- Subjects /
- Film, Visual Culture, and Performing Arts
Traces the giallo mystery/horror genre from its genesis in Italian cinema of the 1960s and 1970s to its contemporary place in the global cult-film canon.
Explains why and how local critical reporting can exist in China despite the kinds of media control that are the hallmarks of authoritarian rule.
Examines the role that images of Palestine played in the construction of prewar Jewish American identity.
A dynamic dialogue of poetry and art that reimagines the ancient, biblical concept of sacrifice.
Explores the through-lines in the artist's work across painting, drawing, and sculpture; examining a mystic language that loops between disciplines, coasts, and generations.
Uses comedy skits, from Monty Python to Key and Peele, to probe how humor works.
Examines Shanghai both as a real city and an imaginary locale, from diverse cultural and disciplinary perspectives.
A study of the significance of the visual arts in Merleau-Ponty's aesthetics in relation to the work of five artists not known or discussed by him.
Examines representations of surplus enjoyment in postcolonial literature and film to focus on self-other relations rather than difference.
An authoritative study of this postsecular film movement from the French-Belgian border region that rose to prominence at the turn of the twenty-first century.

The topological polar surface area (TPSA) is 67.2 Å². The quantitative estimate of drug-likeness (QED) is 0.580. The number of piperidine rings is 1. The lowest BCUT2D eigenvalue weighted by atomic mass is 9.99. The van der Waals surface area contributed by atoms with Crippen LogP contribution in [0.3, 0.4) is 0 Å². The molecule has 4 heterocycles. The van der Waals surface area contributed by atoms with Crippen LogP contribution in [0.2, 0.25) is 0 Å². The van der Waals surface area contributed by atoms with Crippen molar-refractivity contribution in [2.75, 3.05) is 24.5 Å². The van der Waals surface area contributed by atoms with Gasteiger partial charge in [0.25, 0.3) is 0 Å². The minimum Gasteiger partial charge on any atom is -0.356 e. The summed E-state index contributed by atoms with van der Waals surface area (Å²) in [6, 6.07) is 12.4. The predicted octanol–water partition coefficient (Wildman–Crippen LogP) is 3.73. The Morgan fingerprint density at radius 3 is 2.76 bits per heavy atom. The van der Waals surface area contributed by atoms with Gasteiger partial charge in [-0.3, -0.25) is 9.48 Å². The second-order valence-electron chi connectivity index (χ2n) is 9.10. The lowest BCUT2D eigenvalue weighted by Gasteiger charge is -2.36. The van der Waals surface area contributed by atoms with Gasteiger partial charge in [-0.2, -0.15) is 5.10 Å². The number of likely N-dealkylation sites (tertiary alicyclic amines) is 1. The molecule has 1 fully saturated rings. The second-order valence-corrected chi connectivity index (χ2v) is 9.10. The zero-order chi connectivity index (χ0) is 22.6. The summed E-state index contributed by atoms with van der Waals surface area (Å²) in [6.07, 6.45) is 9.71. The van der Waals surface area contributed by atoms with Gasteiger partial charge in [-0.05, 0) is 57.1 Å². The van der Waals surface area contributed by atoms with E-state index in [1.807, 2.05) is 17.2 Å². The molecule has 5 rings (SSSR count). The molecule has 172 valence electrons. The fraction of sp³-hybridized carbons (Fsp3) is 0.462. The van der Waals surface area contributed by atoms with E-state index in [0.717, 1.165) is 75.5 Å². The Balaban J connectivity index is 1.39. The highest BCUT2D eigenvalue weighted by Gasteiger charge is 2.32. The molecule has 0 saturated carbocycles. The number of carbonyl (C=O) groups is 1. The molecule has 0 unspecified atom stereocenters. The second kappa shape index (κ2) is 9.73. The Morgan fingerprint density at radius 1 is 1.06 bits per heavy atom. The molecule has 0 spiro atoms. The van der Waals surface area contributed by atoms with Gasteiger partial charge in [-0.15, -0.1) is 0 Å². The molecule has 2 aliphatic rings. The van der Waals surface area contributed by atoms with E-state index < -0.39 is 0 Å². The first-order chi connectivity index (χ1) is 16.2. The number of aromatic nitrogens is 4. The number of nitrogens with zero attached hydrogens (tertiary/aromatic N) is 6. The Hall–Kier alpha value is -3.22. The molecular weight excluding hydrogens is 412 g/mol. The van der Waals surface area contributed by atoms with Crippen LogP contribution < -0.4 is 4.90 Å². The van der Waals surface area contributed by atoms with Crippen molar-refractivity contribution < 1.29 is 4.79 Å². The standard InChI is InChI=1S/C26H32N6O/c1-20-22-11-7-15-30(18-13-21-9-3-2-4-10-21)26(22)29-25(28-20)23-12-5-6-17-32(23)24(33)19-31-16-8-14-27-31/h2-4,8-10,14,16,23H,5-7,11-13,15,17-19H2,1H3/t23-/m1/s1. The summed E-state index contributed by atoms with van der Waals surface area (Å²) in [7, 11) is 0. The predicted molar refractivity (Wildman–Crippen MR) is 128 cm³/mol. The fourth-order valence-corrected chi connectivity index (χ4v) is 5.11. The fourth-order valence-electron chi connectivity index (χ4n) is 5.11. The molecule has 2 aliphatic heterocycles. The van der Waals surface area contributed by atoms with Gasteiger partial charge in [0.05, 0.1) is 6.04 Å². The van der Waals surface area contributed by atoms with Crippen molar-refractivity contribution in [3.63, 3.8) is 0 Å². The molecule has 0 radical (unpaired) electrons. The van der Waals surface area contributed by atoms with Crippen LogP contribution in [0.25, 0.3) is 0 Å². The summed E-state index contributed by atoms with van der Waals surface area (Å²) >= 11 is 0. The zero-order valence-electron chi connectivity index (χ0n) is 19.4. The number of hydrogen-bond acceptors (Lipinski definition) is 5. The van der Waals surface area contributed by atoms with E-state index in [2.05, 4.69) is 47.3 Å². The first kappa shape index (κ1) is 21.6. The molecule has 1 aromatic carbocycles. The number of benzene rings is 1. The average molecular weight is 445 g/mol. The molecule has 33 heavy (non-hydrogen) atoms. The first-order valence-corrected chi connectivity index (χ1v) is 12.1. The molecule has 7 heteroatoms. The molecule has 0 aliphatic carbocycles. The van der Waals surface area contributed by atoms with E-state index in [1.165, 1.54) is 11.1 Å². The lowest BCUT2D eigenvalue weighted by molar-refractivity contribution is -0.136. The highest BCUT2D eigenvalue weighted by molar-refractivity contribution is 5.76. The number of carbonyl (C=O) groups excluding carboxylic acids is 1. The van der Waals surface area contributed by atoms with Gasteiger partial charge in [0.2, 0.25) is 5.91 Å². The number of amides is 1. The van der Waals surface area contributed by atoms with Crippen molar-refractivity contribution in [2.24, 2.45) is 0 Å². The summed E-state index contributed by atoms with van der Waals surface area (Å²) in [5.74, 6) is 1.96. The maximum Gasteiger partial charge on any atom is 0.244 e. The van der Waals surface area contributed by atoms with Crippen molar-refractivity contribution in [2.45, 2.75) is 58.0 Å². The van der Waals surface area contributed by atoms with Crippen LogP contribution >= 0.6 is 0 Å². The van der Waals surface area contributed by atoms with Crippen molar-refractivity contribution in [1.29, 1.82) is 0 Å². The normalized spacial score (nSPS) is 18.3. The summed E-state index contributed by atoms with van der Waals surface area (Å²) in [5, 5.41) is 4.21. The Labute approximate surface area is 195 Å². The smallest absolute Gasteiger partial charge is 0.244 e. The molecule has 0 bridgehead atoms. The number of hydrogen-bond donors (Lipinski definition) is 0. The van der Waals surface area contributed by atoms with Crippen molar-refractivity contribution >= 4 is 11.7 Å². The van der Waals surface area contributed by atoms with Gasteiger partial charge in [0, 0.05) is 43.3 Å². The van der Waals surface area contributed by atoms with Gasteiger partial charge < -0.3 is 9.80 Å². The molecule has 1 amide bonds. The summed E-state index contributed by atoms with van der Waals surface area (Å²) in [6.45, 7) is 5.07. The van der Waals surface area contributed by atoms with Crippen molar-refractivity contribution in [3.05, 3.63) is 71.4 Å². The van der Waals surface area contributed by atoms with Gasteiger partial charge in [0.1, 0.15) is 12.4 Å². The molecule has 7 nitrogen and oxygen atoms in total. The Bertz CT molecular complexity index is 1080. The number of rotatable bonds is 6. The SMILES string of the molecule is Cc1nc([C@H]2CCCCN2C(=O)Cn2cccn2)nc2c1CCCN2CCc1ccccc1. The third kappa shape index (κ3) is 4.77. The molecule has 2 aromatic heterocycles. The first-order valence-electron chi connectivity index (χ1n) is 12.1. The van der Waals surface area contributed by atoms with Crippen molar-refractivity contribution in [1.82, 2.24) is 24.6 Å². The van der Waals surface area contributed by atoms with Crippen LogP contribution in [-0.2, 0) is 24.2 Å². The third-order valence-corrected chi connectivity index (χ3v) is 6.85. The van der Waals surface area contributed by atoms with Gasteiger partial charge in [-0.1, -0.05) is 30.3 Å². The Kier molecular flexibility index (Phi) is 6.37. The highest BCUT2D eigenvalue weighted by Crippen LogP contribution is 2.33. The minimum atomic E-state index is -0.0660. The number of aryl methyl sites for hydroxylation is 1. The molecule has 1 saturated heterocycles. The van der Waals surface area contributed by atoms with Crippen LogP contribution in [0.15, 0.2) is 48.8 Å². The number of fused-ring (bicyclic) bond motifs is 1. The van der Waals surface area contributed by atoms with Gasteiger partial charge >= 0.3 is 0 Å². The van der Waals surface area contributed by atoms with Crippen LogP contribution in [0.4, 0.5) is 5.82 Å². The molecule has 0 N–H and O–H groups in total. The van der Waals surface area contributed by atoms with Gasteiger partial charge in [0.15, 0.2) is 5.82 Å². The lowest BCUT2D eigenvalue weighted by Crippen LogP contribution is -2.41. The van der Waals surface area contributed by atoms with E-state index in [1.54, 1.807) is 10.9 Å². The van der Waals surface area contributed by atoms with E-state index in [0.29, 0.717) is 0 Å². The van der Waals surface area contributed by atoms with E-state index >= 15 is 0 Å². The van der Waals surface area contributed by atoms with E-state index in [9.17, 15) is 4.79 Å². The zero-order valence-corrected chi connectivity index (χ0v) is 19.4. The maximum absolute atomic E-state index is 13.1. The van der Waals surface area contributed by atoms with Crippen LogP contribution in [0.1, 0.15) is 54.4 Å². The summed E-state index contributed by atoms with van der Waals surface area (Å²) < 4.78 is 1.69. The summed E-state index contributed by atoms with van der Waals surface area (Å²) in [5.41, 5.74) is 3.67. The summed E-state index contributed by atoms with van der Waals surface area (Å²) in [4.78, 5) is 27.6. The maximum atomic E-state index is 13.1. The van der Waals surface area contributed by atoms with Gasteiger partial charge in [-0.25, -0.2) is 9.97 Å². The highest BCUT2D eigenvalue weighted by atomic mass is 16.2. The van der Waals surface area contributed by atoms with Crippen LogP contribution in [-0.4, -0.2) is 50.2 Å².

Explores how improv-based teaching and training methods can bridge differences and promote the communication, leadership, and civil skills our world urgently needs.
Engaging essays on a wide spectrum of Hollywood directors and the films they created.
Demonstrates that slapstick film comedies display a canny and sometimes profound understanding of their medium.
Develops a new kind of epistemological position that highlights virtue over more standard epistemological theories.
Shows how Sawka’s experience as a political refugee, and his working method, which emphasized imagery drawn from memory, resulted in powerful works that speak of and to the universal human condition.
Analyzes parallel developments in post–Cold War literature and film from Cuba and Angola to trace a shared history of revolutionary enthusiasm, disappointment, and solidarity.
An accessible introduction to the centrality of word, chant, and song in the Hindu, Buddhist, Islamic, and Sikh traditions.
Argues that the photographic negative gives a new way of understanding Victorian debates surrounding origins and copies as well as reality and representation.
Explores how modernist films use classical music in ways that restore the music’s original subversive energy.
Drawing on the film-philosophies of Stanley Cavell and Gilles Deleuze, argues that skepticism is an ethical problem that pervades contemporary film.
Assesses how America's film industry remembered World War I during the interwar period.
Considers how dangerous beasts in horror films illuminate the human-animal relationship.
Combining photography and essay, presents a speculative portrait of a Jewish immigrant living out the end of his days in New York's midcentury mental health system.